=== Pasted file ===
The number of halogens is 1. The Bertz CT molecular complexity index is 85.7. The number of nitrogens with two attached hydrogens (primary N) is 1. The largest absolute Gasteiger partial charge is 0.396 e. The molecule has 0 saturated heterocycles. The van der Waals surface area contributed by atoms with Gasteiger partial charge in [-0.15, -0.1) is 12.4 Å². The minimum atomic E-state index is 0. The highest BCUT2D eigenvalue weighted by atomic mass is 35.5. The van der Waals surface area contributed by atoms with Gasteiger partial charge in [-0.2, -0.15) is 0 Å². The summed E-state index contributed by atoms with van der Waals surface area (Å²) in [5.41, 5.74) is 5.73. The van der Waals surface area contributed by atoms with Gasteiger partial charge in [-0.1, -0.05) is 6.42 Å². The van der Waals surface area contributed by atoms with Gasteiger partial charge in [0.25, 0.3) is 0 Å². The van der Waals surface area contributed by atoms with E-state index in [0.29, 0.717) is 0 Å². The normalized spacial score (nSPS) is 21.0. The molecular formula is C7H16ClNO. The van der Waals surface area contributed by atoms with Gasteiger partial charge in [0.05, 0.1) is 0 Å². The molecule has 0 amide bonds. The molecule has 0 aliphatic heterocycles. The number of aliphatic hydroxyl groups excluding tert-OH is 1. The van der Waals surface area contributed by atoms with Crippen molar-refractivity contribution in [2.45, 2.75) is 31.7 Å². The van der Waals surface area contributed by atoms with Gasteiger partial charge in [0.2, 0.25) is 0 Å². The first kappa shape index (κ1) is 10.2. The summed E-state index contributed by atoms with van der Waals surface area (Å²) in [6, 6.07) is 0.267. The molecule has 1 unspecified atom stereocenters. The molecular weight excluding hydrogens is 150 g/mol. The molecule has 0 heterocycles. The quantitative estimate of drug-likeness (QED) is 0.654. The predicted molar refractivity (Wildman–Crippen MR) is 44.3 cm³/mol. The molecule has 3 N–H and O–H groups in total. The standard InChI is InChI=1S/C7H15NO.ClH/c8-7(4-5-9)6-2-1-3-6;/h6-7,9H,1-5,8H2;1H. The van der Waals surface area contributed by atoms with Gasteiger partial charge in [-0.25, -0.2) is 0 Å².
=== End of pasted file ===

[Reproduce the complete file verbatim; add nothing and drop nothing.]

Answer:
The number of halogens is 1. The Bertz CT molecular complexity index is 85.7. The number of nitrogens with two attached hydrogens (primary N) is 1. The largest absolute Gasteiger partial charge is 0.396 e. The molecule has 0 saturated heterocycles. The van der Waals surface area contributed by atoms with Gasteiger partial charge in [-0.15, -0.1) is 12.4 Å². The minimum atomic E-state index is 0. The highest BCUT2D eigenvalue weighted by atomic mass is 35.5. The van der Waals surface area contributed by atoms with Gasteiger partial charge in [-0.2, -0.15) is 0 Å². The summed E-state index contributed by atoms with van der Waals surface area (Å²) in [5.41, 5.74) is 5.73. The van der Waals surface area contributed by atoms with Gasteiger partial charge in [-0.1, -0.05) is 6.42 Å². The van der Waals surface area contributed by atoms with Gasteiger partial charge in [0.25, 0.3) is 0 Å². The van der Waals surface area contributed by atoms with E-state index in [0.29, 0.717) is 0 Å². The normalized spacial score (nSPS) is 21.0. The molecular formula is C7H16ClNO. The van der Waals surface area contributed by atoms with Gasteiger partial charge in [0.05, 0.1) is 0 Å². The molecule has 0 amide bonds. The molecule has 0 aliphatic heterocycles. The number of aliphatic hydroxyl groups excluding tert-OH is 1. The van der Waals surface area contributed by atoms with Crippen molar-refractivity contribution in [2.45, 2.75) is 31.7 Å². The van der Waals surface area contributed by atoms with Gasteiger partial charge in [0.2, 0.25) is 0 Å². The first kappa shape index (κ1) is 10.2. The summed E-state index contributed by atoms with van der Waals surface area (Å²) in [6, 6.07) is 0.267. The molecule has 1 unspecified atom stereocenters. The molecular weight excluding hydrogens is 150 g/mol. The molecule has 0 heterocycles. The quantitative estimate of drug-likeness (QED) is 0.654. The predicted molar refractivity (Wildman–Crippen MR) is 44.3 cm³/mol. The molecule has 3 N–H and O–H groups in total. The standard InChI is InChI=1S/C7H15NO.ClH/c8-7(4-5-9)6-2-1-3-6;/h6-7,9H,1-5,8H2;1H. The van der Waals surface area contributed by atoms with Gasteiger partial charge in [-0.25, -0.2) is 0 Å².